Look Out China, US Manufacturing is Headed for No. 1

Look Out China, US Manufacturing is Headed for No. 1

US expected to take crown as most competitive manufacturing nation by 2020, says new survey of executives.

Advanced manufacturing technologies are helping to push the United States back toward being the most competitive manufacturing nation in the world, according to a new survey of global CEOs and other senior executives.

While China is the world’s most competitive manufacturing nation, according to the 2016 Global Manufacturing Competitiveness Index developed by Deloitte and the Council on Competitiveness, the U.S., now ranked second, is expected to take the top spot by 2020.

U.S. manufacturers are investing in technologies such as predictive analytics, the Internet of Things (IoT), smart factories, and advanced materials that will be keys to improved competitiveness in the coming years. Other traditional manufacturing powerhouses – Germany, Japan and the United Kingdom – are making similar investments that will maintain or improve their competitive positions.

While technology is a critical factor in future competitiveness, manufacturers rank talent as the most critical driver of competitiveness. Just behind is cost competitiveness and productivity, not surprising given slow growth in most economies, and then supplier network.

What accounts for China’s anticipated drop to second in manufacturing competitiveness? Though China has increased its investment in R&D, the economy is slowing and manufacturing activity has dropped, resulting in excess capacity. The report notes that China’s auto industry has capacity utilization of 70% versus nearly 100% in 2009. China also is seeing a rise in labor costs, up five-fold since 2005.

“Concerned by rising labor costs and declining cost arbitrage between advanced economies and China, some companies from advanced economies have moved their production to alternate low-cost nations or back to their home nations,” the report states.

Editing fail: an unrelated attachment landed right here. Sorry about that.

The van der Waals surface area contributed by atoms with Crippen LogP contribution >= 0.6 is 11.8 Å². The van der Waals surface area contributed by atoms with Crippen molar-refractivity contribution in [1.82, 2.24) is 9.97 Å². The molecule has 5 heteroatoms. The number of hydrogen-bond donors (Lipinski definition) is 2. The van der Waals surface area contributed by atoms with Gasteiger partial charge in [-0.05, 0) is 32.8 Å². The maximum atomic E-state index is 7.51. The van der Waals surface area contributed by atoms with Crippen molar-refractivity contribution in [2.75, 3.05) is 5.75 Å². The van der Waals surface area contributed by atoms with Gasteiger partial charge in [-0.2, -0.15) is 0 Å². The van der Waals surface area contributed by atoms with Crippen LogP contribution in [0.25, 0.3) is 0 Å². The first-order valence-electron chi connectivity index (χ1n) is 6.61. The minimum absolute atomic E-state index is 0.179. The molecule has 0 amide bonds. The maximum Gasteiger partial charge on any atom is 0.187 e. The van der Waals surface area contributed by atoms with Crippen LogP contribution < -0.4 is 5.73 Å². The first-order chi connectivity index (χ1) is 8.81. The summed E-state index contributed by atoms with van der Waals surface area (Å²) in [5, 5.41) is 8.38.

Compared to the 2013 survey, U.S. manufacturing executives were more favorable about policies in the country. They cited as helping to create a competitive advantage U.S. policies on sustainability, technology transfer, monetary control, science and innovation, foreign direct investment, intellectual property protection, and safety and health regulation. Working against U.S. manufacturers, said survey respondents, were policies on corporate tax rates, healthcare, labor, and taxation of foreign earnings.

The survey shows two strong regions for manufacturing have emerged. For North America, the United States, Canada and Mexico are all in the top 10 most competitive countries today and will remain so in 2020, executives predict. By 2020, the top 10 is also expected to have five Asia Pacific nations – China, Japan, South Korea, Taiwan and India. India is expected to jump from number 11 in 2016 to number 5 in 2020.

Once growth darlings, the BRIC nations have felt the brakes applied on their economies. Brazil fell from the eighth most competitive nation in 2013 to 29th in 2016. Russia dropped from 28th in 2013 to 32nd in 2016. China and India are expected to remain in the top 10 most competitive nations.

Likely to take an increasingly important role in global manufacturing are the so-called Mighty Five – Malaysia, India, Thailand, Indonesia and Vietnam. “These nations could represent a ‘New China’ in terms of low cost labor, agile manufacturing capabilities, favorable demographic profiles, market and economic growth,” the report stated.

The report concludes that the most competitive manufacturing nations are embracing higher-value manufacturing profiles reflective of Industry 4.0. “In the wake of this transformation, the days when a country could establish a position of manufacturing dominance on the back of a single point of strength, such as cost competitiveness, are decidedly gone,” the report notes. “In fact, leading countries are taking a much more balanced approach to talent, cost competitiveness, and innovation to set themselves apart from the global crowd.”

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